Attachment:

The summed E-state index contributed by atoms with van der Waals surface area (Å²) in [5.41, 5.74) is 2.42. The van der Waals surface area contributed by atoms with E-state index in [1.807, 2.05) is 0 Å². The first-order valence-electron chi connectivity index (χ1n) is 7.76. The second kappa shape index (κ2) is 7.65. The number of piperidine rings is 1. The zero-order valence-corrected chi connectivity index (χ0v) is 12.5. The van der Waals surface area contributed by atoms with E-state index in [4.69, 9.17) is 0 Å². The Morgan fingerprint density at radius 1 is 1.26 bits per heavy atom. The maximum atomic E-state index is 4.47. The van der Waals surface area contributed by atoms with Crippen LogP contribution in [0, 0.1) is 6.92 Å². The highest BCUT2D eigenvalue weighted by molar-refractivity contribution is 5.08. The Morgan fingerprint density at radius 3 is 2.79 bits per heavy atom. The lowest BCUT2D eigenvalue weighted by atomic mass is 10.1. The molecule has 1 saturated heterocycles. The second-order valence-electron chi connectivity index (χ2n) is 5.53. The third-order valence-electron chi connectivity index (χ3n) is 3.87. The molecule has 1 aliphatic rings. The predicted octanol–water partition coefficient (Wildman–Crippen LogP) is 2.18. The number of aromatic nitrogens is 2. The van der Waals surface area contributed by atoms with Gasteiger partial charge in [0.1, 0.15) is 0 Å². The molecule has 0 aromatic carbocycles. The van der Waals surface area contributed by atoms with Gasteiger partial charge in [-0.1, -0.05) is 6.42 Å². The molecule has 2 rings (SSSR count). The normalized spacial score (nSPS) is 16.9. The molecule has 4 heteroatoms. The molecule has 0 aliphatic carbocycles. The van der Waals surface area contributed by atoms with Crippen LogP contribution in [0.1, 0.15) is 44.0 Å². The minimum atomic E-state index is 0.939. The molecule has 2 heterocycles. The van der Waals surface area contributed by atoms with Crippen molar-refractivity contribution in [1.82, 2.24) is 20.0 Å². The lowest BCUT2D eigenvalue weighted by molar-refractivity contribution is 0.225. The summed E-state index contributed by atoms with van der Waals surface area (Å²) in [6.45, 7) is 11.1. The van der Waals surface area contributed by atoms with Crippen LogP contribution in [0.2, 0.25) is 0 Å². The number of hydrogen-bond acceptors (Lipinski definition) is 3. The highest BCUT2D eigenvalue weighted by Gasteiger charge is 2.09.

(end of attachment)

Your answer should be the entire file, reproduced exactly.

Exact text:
The summed E-state index contributed by atoms with van der Waals surface area (Å²) in [5.41, 5.74) is 2.42. The van der Waals surface area contributed by atoms with E-state index in [1.807, 2.05) is 0 Å². The first-order valence-electron chi connectivity index (χ1n) is 7.76. The second kappa shape index (κ2) is 7.65. The number of piperidine rings is 1. The zero-order valence-corrected chi connectivity index (χ0v) is 12.5. The van der Waals surface area contributed by atoms with E-state index in [4.69, 9.17) is 0 Å². The Morgan fingerprint density at radius 1 is 1.26 bits per heavy atom. The maximum atomic E-state index is 4.47. The van der Waals surface area contributed by atoms with Crippen LogP contribution in [0, 0.1) is 6.92 Å². The highest BCUT2D eigenvalue weighted by molar-refractivity contribution is 5.08. The Morgan fingerprint density at radius 3 is 2.79 bits per heavy atom. The lowest BCUT2D eigenvalue weighted by atomic mass is 10.1. The molecule has 1 saturated heterocycles. The second-order valence-electron chi connectivity index (χ2n) is 5.53. The third-order valence-electron chi connectivity index (χ3n) is 3.87. The molecule has 1 aliphatic rings. The predicted octanol–water partition coefficient (Wildman–Crippen LogP) is 2.18. The number of aromatic nitrogens is 2. The van der Waals surface area contributed by atoms with Gasteiger partial charge in [0.1, 0.15) is 0 Å². The molecule has 0 aromatic carbocycles. The van der Waals surface area contributed by atoms with Gasteiger partial charge in [-0.1, -0.05) is 6.42 Å². The molecule has 2 rings (SSSR count). The normalized spacial score (nSPS) is 16.9. The molecule has 4 heteroatoms. The molecule has 0 aliphatic carbocycles. The van der Waals surface area contributed by atoms with Crippen LogP contribution in [0.1, 0.15) is 44.0 Å². The minimum atomic E-state index is 0.939. The molecule has 2 heterocycles. The van der Waals surface area contributed by atoms with Crippen molar-refractivity contribution in [1.82, 2.24) is 20.0 Å². The lowest BCUT2D eigenvalue weighted by molar-refractivity contribution is 0.225. The summed E-state index contributed by atoms with van der Waals surface area (Å²) in [6.45, 7) is 11.1. The van der Waals surface area contributed by atoms with Crippen LogP contribution in [0.2, 0.25) is 0 Å². The number of hydrogen-bond acceptors (Lipinski definition) is 3. The highest BCUT2D eigenvalue weighted by Gasteiger charge is 2.09.